Overview

This trial is active, not recruiting.

Conditions respiratory distress syndrome, prematurity of fetus
Treatments sedation by ketamine, sedation with midazolam
Phase phase 3
Sponsor University Hospital, Montpellier
Start date January 2012
End date May 2016
Trial size 62 participants
Trial identifier NCT01517828, 2011-003216-23, UF8736

Summary

Anesthesia is rarely used to intubate newborns in delivery room because of the very difficulty of accessing veins. The investigators hypothesized that intranasal administration of sedative would be an effective alternative. -Midazolam and Ketamine are two drugs used during neonates' intubation. They are also used intranasally in the absence of venous access-In a pilot study the investigators have demonstrated that sedation with Midazolam was effective in 67% of the patients. Efficiency was defined by a specific pain score: FANS < 4 (Faceless Acute Neonatal Pain Scale) and by an impedancemetric Pain monitor < 0.2 spike/s.

The investigators hypothesized that intranasal ketamine would increase procedure effectiveness from 67 to 90%.

- Main objective: To compare newborns sedation quality as they are sedated either by intranasal Midazolam or by intranasal Ketamine during intubation in delivery room.

- Secondary Objectives: To compare intubation quality, hemodynamic and respiratory tolerance, and neurological outcomeat 2 years within the two groups.

United States No locations recruiting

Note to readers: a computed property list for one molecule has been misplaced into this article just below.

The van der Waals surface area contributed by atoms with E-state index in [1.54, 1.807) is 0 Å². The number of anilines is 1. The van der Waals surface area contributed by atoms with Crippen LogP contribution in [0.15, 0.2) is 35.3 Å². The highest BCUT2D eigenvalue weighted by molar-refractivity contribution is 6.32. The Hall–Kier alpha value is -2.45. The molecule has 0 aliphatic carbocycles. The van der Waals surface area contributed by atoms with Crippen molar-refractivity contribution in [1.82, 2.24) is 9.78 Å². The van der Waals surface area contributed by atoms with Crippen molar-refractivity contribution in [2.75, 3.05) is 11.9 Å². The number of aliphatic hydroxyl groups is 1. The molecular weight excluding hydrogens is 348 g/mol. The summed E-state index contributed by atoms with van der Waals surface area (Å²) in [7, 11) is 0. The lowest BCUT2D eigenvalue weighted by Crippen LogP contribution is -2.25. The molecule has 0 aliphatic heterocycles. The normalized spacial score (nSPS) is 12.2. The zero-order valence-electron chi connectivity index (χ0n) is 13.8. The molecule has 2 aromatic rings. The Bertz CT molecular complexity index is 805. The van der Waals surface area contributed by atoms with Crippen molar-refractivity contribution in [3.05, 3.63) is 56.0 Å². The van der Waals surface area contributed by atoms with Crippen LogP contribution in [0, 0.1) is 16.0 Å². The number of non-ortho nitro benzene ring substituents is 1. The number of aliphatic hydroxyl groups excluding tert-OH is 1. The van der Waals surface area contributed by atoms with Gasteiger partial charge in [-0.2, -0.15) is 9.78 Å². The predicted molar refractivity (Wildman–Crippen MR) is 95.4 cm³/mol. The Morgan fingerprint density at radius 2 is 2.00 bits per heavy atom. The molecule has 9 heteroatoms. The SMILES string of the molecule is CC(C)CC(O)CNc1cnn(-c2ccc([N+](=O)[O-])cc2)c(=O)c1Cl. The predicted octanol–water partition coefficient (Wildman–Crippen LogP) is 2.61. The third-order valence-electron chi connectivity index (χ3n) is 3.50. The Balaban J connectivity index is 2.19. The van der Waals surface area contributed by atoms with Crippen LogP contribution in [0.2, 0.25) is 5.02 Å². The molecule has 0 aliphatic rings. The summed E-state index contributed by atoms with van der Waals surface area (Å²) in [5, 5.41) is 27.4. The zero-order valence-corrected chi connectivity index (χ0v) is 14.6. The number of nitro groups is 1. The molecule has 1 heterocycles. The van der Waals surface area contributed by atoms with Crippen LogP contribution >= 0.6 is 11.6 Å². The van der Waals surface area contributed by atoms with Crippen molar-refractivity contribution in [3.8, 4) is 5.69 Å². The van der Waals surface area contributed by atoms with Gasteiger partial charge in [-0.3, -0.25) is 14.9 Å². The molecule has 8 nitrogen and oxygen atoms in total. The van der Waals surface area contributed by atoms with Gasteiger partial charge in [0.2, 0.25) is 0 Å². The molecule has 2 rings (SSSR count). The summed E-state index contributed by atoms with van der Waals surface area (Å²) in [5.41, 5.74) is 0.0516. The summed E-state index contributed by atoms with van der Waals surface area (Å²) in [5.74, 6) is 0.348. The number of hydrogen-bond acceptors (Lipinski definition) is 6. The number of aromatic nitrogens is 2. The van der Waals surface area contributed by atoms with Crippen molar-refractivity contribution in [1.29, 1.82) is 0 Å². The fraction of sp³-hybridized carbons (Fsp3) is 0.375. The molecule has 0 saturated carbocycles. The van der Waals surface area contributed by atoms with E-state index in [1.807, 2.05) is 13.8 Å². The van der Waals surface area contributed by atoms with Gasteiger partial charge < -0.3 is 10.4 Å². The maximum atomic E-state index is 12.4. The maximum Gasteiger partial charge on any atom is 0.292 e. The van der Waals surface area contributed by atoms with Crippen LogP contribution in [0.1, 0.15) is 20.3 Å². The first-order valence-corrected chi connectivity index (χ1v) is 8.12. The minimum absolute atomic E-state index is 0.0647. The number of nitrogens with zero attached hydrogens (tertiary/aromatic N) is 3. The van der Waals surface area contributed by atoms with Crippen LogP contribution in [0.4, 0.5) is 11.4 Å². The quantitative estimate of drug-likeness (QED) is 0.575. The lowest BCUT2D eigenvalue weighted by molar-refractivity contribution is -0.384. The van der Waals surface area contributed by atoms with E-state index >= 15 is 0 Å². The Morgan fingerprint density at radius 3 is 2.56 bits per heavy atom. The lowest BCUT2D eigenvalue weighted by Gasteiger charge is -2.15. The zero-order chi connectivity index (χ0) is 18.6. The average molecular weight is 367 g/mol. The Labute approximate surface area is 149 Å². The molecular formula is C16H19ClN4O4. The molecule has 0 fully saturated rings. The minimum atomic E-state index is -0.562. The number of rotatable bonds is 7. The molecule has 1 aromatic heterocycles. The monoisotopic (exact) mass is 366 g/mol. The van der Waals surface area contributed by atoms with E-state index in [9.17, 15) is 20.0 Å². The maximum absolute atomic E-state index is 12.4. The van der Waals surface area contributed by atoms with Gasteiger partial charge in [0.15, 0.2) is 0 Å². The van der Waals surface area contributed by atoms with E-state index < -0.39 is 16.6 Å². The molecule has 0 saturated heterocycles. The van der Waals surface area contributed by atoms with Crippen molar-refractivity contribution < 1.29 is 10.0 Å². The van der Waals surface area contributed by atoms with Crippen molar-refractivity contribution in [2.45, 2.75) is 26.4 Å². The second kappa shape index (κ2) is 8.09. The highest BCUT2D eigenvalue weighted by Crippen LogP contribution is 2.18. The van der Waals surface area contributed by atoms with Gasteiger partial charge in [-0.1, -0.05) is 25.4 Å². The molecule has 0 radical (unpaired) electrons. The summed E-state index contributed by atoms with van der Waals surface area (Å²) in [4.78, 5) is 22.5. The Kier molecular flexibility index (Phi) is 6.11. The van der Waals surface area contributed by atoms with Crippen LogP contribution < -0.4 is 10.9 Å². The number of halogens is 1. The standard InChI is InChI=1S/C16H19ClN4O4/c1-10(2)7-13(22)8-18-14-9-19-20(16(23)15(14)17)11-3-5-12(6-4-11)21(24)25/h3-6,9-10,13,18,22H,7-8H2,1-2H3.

Other Countries No locations recruiting

Study Design

Allocation randomized
Endpoint classification safety/efficacy study
Intervention model parallel assignment
Masking double blind (subject, caregiver, investigator)
Primary purpose treatment
Arm
(Experimental)
Phial of Ketamine (50mg/5ml) will be used and the dose administered will be 2 mg/kg.
sedation by ketamine
Kétamine (50mg/5ml, Panpharma): for a posology of 2 mg/kg: dose of 0.2 ml/kg Intranasal administration with a 1 ml syringe. Kétamine is a derivated of phencyclidine with a sedative, anesthesic, analgesic and amnesiant activity. Ketamine keeps also a protective reflex of upper respiratory tracts. One injection will be done and if after 7 minutes, newborn is not correctly sedated another dose of same product will be done.
(Active Comparator)
Phials of midazolam (5mg/5ml)will be used and the dose administered will be 0.2 ml/kg.
sedation with midazolam
Midazolam (phyal of 5mg/5ml, Mylan S.A.S.) for a posology of 0.2 mg/kg: dose of 0.2 ml/kg Instillation in intranasal with a syringe of 1 ml. Midazolam is an imidazobenzodiazépine, witj a sedative and hypnotic activity,anxiolytic, anti convulsive and muscle relaxant proprieties. One injection will be done and if after 7 minutes, newborn is not correctly sedated another dose of same product will be done.

Primary Outcomes

Measure
Newborns sedation quality
time frame: during the 10 minutes of intubation

Secondary Outcomes

Measure
intubation quality
time frame: during the 10 minutes of intubation
hemodynamic and respiratory tolerance